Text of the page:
I've seen several answers that begin with "tl;dr" or "TLDR". I had to look up what this means. The Urban Dictionary says "too long; didn't read".
Examples (but not the worst ones, which I can't find again):
This seems like incredibly bad form to me. Aside from being cryptic geek-speak, I cannot tell who wrote it, or what it is supposed to communicate. I can imagine two possibilities:
1) The questioner wrote it to inform the answerer that their answer rambled. If so, it is disrespectful, obtuse, and this should be a comment under the answer.
2) The answerer wrote it to indicate that they are providing a synopsis of what they wrote. If this is the case, they should be writing in plain english.
My instinct is to delete this with prejudice. Is there any reason we should tolerate this at Skeptics?
addendum: This notation is clearly accepted among this community as a jokish Netizen idiom, so it is what it is. Having read the responses, I have these parting thoughts on the topic.
1) Many scientists make a conscious effort to avoid jargon when speaking with non-experts, (and even experts) based on the belief that it interferes with communication. They believe that gratuitous use of jargon ("fancy words") creates the impression of pretentiousness and exclusivity. Some have even attempted to quantify the amount of jargon, or created communication games such as Up Goer Five, to help train scientists in avoiding jargon (FWIW, I gave up when I discovered that "plant" was not an allowed word). Even aside from scientific jargon, many other writers have developed tools to help them make their writing more accessible. These issues were also discussed by George Orwell in his essay "politics and the English Language" (tl;dr) this stuff matters.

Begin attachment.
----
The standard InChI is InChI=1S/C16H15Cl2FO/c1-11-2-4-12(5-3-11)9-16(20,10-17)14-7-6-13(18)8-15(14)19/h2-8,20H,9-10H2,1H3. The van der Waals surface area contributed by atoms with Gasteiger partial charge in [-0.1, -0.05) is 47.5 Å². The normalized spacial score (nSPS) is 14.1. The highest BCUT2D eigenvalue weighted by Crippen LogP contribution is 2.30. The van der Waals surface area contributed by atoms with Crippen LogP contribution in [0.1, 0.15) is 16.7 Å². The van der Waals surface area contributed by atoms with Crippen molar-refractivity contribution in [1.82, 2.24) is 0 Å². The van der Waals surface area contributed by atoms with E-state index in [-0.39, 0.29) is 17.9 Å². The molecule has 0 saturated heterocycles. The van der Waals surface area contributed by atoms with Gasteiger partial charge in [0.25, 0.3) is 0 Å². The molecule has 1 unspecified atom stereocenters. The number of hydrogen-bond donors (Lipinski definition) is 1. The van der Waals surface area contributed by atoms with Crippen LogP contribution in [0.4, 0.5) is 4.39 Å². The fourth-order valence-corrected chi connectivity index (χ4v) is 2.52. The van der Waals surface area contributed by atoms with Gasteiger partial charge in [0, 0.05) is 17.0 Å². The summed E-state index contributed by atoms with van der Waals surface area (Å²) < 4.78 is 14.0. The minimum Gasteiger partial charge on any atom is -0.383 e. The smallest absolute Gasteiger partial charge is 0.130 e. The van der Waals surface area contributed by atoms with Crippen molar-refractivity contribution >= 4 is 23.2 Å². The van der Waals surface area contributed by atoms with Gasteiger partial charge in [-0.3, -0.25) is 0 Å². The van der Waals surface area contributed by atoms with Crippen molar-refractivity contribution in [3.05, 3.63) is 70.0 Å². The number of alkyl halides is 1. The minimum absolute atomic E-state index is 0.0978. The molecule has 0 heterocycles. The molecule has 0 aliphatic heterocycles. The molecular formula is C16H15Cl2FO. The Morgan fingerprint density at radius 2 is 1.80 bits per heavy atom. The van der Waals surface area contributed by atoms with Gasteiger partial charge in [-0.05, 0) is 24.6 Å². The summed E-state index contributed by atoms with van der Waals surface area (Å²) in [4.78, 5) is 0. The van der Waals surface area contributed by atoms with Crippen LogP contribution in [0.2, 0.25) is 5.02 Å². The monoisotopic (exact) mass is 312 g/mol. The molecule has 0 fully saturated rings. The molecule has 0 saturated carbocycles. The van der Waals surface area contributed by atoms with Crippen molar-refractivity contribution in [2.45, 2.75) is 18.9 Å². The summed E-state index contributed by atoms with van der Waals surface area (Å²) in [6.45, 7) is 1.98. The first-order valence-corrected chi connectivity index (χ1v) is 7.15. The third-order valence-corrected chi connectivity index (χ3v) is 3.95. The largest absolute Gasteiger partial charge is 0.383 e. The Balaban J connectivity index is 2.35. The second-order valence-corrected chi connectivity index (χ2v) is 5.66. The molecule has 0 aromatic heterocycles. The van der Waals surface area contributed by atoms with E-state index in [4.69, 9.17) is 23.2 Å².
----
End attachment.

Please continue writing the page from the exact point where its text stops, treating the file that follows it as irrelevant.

2) The notation "tl;dr" has been added to the Oxford Online Dictionary. I still think it's a fad existing within a narrow subculture, and it looks like some sort of misformatted markup rather than an abbreviation of a phrase. More than once, I've failed to communicate when I've used abbreviations like FWIW or BTW, even though those are the initials of words in common phrases. In contrast, the definition of tl;dr is extremely derived, and of recent origin.
3) Use of TL;DR at the beginning of a comment is probably not needed most of the time. That is also where I found it to be the most distracting/confusing. Many commonly taught writing styles emphasize that the first paragraph should contain a succinct statement of the thesis, so there is no need to warn readers that you are doing so. For instance: The Five Paragraph Essay, and the Inverted Pyramid (journalism)
p.s. I feel like this rant should go on my personal profile page, but that doesn't seem to be how things are done here.